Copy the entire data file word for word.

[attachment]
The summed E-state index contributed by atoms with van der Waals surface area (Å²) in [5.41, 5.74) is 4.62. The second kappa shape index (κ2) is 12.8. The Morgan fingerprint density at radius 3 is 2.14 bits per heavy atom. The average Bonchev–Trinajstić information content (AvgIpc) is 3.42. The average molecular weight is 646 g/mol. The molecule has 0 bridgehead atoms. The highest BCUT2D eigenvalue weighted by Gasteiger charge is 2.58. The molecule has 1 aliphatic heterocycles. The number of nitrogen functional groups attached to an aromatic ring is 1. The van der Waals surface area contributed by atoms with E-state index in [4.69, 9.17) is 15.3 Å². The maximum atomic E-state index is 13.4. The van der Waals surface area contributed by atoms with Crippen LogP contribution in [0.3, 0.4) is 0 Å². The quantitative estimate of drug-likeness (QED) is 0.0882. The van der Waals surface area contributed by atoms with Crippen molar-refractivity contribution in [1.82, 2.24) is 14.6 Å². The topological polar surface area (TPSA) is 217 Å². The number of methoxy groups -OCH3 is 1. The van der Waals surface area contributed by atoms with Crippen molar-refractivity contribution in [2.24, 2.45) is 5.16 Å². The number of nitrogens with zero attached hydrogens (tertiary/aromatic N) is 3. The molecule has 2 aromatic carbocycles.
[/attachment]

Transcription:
The summed E-state index contributed by atoms with van der Waals surface area (Å²) in [5.41, 5.74) is 4.62. The second kappa shape index (κ2) is 12.8. The Morgan fingerprint density at radius 3 is 2.14 bits per heavy atom. The average Bonchev–Trinajstić information content (AvgIpc) is 3.42. The average molecular weight is 646 g/mol. The molecule has 0 bridgehead atoms. The highest BCUT2D eigenvalue weighted by Gasteiger charge is 2.58. The molecule has 1 aliphatic heterocycles. The number of nitrogen functional groups attached to an aromatic ring is 1. The van der Waals surface area contributed by atoms with E-state index in [4.69, 9.17) is 15.3 Å². The maximum atomic E-state index is 13.4. The van der Waals surface area contributed by atoms with Crippen LogP contribution in [0.3, 0.4) is 0 Å². The quantitative estimate of drug-likeness (QED) is 0.0882. The van der Waals surface area contributed by atoms with Crippen molar-refractivity contribution in [1.82, 2.24) is 14.6 Å². The topological polar surface area (TPSA) is 217 Å². The number of methoxy groups -OCH3 is 1. The van der Waals surface area contributed by atoms with Crippen molar-refractivity contribution in [2.24, 2.45) is 5.16 Å². The number of nitrogens with zero attached hydrogens (tertiary/aromatic N) is 3. The molecule has 2 aromatic carbocycles.